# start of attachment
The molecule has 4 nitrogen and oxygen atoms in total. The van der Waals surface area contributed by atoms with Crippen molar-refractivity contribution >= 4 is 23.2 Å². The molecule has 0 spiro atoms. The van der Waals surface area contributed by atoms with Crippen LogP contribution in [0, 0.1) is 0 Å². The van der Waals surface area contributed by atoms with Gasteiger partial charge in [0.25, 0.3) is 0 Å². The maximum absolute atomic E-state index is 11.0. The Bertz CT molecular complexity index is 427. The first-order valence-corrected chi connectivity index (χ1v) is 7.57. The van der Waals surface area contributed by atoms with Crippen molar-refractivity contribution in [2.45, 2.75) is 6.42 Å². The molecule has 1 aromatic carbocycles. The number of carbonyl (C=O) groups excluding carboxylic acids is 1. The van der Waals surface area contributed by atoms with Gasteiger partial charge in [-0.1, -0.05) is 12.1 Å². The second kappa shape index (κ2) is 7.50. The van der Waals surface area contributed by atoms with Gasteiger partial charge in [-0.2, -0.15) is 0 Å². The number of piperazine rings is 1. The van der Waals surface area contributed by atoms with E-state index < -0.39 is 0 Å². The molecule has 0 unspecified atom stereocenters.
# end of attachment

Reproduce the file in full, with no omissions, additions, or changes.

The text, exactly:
The molecule has 4 nitrogen and oxygen atoms in total. The van der Waals surface area contributed by atoms with Crippen molar-refractivity contribution >= 4 is 23.2 Å². The molecule has 0 spiro atoms. The van der Waals surface area contributed by atoms with Crippen LogP contribution in [0, 0.1) is 0 Å². The van der Waals surface area contributed by atoms with Gasteiger partial charge in [0.25, 0.3) is 0 Å². The maximum absolute atomic E-state index is 11.0. The Bertz CT molecular complexity index is 427. The first-order valence-corrected chi connectivity index (χ1v) is 7.57. The van der Waals surface area contributed by atoms with Crippen molar-refractivity contribution in [2.45, 2.75) is 6.42 Å². The molecule has 1 aromatic carbocycles. The number of carbonyl (C=O) groups excluding carboxylic acids is 1. The van der Waals surface area contributed by atoms with Gasteiger partial charge in [-0.1, -0.05) is 12.1 Å². The second kappa shape index (κ2) is 7.50. The van der Waals surface area contributed by atoms with Gasteiger partial charge in [-0.2, -0.15) is 0 Å². The number of piperazine rings is 1. The van der Waals surface area contributed by atoms with E-state index < -0.39 is 0 Å². The molecule has 0 unspecified atom stereocenters.